As far as the panel itself, it wasn't all that hard. I tried to do as much as I could ahead of time; tagged all the lines, install the ground rod (old system used cold water pipe only, not acceptable now). Another thing I had ready was the backing board. The old panel was about 1/3 the size of the new 40 space 200A SquareD Q0 panel, so I had the plywood pre-cut. Even with the pre-work, it still took me about 6 hours. There were a couple of minor things he pointed out (I didn't bridge a ground line across the water meter, etc.) that I could take care of later, but he was satisfied with my work and OK'd the reconnection to the main power.
I ended up with about $450 in parts. I shopped around, but ended up getting most of it from Home Depot or Lowes.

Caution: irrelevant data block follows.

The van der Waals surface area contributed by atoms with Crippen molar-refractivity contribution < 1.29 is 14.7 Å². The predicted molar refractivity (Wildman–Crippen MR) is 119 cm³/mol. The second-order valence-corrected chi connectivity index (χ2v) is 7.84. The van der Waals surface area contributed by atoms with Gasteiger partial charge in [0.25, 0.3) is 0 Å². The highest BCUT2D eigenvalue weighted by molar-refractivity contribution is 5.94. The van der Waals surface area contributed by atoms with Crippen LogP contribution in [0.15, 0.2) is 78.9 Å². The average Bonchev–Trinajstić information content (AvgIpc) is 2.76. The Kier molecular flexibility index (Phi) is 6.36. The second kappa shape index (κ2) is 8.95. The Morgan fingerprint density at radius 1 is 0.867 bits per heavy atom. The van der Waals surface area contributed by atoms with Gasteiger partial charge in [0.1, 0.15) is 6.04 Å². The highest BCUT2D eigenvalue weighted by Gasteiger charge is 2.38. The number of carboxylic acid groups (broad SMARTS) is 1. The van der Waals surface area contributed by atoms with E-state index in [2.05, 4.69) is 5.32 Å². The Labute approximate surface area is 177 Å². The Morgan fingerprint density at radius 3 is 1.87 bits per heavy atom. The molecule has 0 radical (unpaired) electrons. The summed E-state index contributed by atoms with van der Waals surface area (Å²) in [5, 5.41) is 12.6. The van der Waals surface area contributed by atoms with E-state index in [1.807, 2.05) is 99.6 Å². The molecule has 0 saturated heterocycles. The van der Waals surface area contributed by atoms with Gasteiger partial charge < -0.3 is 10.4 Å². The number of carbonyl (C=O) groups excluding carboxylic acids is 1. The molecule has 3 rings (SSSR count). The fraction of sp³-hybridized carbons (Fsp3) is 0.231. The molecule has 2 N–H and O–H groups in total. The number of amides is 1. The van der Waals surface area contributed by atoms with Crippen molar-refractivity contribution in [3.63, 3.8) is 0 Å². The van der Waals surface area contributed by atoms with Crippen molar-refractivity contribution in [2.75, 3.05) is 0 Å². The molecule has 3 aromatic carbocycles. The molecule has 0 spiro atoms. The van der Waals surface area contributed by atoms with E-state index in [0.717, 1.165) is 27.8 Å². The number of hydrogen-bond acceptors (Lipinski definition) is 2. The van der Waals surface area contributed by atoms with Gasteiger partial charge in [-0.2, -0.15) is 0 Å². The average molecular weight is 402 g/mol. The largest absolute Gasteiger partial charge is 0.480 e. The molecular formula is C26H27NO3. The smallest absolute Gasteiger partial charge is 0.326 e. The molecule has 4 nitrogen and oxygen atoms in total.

The biggest suggestion I would have is to talk to the inspectors. Ultimately they're the ones who are going to approve (or disapprove) your installation. Our inspectors generally stick with the NEC, but take more conservative limits on some of the wire sizing.
Mike O.

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One other thing I did was run a long extension from a neighbors house for our sump pump (it had rained for several days before), and just in case my cordless tools and/or flashlights died (they didn't).
And yes, I did ask the neighbors first...